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#31 of 44 Old 02-09-2013, 11:48 AM
 
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TV , hitting and bad language are behaviors. If we take a CPS - collaborative problem solving perspective behaviors are merely symptoms of lagging skills and unmet concerns. Talking about behaviors won't solve the underlying problem. So we need maybe to do some cps with each kid seperately and then facilitate cps between them

 

TV -  Mom: I have noticed since you have been watching the xx TV show , there is a lot more bad language , hitting and fighting in the home , what's up 

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#32 of 44 Old 02-17-2013, 06:51 AM - Thread Starter
 
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mary934: Thanks! For some reason I always forget about cps, I should do something about that.

 

I wanted to give a little update on us regarding the situation I needed help with. We have all agreed to stop watching the tv show in question for a bit as dd seems to be really sensitive to some of the things portrayed in it. To help dd with the name calling we have been scheduling regular music making sessions, and other games, where we shout out whatever name comes to mind just for fun.If I hear name calling outside of these games I usually pull her aside and let her vent on me while I translate her tirade into nvc feelings and needs that we can work with. The hitting has completely stopped, now when anybody feels like hitting we call a family pillow fight or a playful wrestling match.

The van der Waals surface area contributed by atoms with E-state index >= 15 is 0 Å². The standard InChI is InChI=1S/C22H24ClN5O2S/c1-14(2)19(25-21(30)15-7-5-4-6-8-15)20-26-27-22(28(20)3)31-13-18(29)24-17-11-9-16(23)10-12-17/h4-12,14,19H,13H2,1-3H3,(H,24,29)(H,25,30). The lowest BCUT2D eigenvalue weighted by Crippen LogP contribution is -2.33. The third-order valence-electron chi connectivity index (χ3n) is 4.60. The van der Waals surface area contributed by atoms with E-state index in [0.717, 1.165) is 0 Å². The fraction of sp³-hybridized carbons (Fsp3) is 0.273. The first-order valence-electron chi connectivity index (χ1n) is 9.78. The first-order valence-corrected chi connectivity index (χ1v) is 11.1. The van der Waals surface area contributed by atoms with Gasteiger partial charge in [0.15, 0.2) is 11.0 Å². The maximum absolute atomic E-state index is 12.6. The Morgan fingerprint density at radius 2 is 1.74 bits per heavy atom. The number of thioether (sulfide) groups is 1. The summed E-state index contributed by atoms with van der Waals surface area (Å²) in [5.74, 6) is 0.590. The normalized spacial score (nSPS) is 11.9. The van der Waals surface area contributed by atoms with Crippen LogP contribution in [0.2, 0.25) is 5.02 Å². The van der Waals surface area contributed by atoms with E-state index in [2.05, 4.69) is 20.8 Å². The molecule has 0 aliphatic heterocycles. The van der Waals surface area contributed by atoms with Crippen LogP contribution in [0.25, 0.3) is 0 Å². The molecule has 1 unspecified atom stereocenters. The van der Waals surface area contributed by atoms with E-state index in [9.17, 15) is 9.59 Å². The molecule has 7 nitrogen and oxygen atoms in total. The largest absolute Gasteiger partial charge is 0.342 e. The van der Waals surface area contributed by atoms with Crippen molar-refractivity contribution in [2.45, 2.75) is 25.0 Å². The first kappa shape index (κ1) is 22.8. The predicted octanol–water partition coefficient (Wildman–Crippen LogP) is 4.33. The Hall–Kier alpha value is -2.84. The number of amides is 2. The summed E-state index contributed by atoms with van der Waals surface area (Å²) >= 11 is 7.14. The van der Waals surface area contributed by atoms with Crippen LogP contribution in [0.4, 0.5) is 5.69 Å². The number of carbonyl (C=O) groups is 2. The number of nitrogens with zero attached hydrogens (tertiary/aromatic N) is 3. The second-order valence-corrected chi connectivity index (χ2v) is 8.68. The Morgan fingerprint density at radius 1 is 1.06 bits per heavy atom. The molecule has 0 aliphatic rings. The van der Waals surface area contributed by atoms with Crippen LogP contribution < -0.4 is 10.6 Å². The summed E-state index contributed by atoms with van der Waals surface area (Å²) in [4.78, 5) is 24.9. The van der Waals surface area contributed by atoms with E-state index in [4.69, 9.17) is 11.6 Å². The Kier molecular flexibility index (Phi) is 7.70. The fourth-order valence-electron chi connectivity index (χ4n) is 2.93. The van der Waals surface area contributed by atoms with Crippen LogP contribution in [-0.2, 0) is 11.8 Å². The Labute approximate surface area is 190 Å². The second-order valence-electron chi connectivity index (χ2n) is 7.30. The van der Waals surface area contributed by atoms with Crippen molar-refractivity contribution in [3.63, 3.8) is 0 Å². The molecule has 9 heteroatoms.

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#33 of 44 Old 02-17-2013, 09:58 AM
 
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Can anyone give me some ideas on how this works with a toddler? My son is almost 18 months and he has started doing some major screaming tantrums and hitting and/or throwing objects at me. For now I have been ignoring it and if he hits me more than once I say, "We don't hit."

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#34 of 44 Old 02-17-2013, 10:26 AM
 
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We are quite good at collaborating with babies and toddlers by be responsive to their cues. If they are not verbal and can't articulate their concerns , we can try make suggestions about what is bothering them , maybe use pictures , put our concerns on the table and then suggest solutions , maybe in pictures etc. This must be done out of the moment - the focus is not on behavior bit on the concerns.

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#35 of 44 Old 02-17-2013, 05:40 PM
 
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So, Mittsy, do you think the activities you are doing are what is helping or is it the decision to not watch that show?